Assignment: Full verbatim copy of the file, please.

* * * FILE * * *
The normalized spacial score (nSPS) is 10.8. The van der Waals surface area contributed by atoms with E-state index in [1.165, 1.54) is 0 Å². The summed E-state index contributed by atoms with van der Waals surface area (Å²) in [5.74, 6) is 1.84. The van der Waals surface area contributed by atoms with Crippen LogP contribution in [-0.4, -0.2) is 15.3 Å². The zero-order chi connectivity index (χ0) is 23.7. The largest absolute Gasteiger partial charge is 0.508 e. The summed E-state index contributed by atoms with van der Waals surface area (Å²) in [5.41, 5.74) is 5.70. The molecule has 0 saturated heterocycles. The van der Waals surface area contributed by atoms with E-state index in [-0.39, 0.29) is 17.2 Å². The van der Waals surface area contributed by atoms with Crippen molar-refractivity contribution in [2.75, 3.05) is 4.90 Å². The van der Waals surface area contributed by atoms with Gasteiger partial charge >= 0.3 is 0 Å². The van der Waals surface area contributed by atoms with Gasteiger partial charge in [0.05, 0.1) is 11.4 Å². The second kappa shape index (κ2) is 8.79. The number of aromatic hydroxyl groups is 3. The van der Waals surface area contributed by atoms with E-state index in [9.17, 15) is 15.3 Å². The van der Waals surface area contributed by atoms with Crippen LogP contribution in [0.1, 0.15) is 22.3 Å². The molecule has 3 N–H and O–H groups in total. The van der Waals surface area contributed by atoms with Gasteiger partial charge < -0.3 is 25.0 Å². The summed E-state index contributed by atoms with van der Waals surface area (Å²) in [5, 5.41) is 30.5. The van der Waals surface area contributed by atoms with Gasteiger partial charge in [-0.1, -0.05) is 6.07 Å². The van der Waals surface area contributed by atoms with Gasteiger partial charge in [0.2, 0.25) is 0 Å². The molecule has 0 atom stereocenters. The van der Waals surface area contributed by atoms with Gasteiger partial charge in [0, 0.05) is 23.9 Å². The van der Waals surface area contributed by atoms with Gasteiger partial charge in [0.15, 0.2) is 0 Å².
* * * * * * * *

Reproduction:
The normalized spacial score (nSPS) is 10.8. The van der Waals surface area contributed by atoms with E-state index in [1.165, 1.54) is 0 Å². The summed E-state index contributed by atoms with van der Waals surface area (Å²) in [5.74, 6) is 1.84. The van der Waals surface area contributed by atoms with Crippen LogP contribution in [-0.4, -0.2) is 15.3 Å². The zero-order chi connectivity index (χ0) is 23.7. The largest absolute Gasteiger partial charge is 0.508 e. The summed E-state index contributed by atoms with van der Waals surface area (Å²) in [5.41, 5.74) is 5.70. The molecule has 0 saturated heterocycles. The van der Waals surface area contributed by atoms with E-state index in [-0.39, 0.29) is 17.2 Å². The van der Waals surface area contributed by atoms with Crippen molar-refractivity contribution in [2.75, 3.05) is 4.90 Å². The van der Waals surface area contributed by atoms with Gasteiger partial charge >= 0.3 is 0 Å². The van der Waals surface area contributed by atoms with Gasteiger partial charge in [0.05, 0.1) is 11.4 Å². The second kappa shape index (κ2) is 8.79. The number of aromatic hydroxyl groups is 3. The van der Waals surface area contributed by atoms with E-state index in [9.17, 15) is 15.3 Å². The van der Waals surface area contributed by atoms with Crippen LogP contribution in [0.1, 0.15) is 22.3 Å². The molecule has 3 N–H and O–H groups in total. The van der Waals surface area contributed by atoms with Gasteiger partial charge < -0.3 is 25.0 Å². The summed E-state index contributed by atoms with van der Waals surface area (Å²) in [5, 5.41) is 30.5. The van der Waals surface area contributed by atoms with Gasteiger partial charge in [-0.1, -0.05) is 6.07 Å². The van der Waals surface area contributed by atoms with Gasteiger partial charge in [0.2, 0.25) is 0 Å². The molecule has 0 atom stereocenters. The van der Waals surface area contributed by atoms with Gasteiger partial charge in [0, 0.05) is 23.9 Å². The van der Waals surface area contributed by atoms with Gasteiger partial charge in [0.15, 0.2) is 0 Å².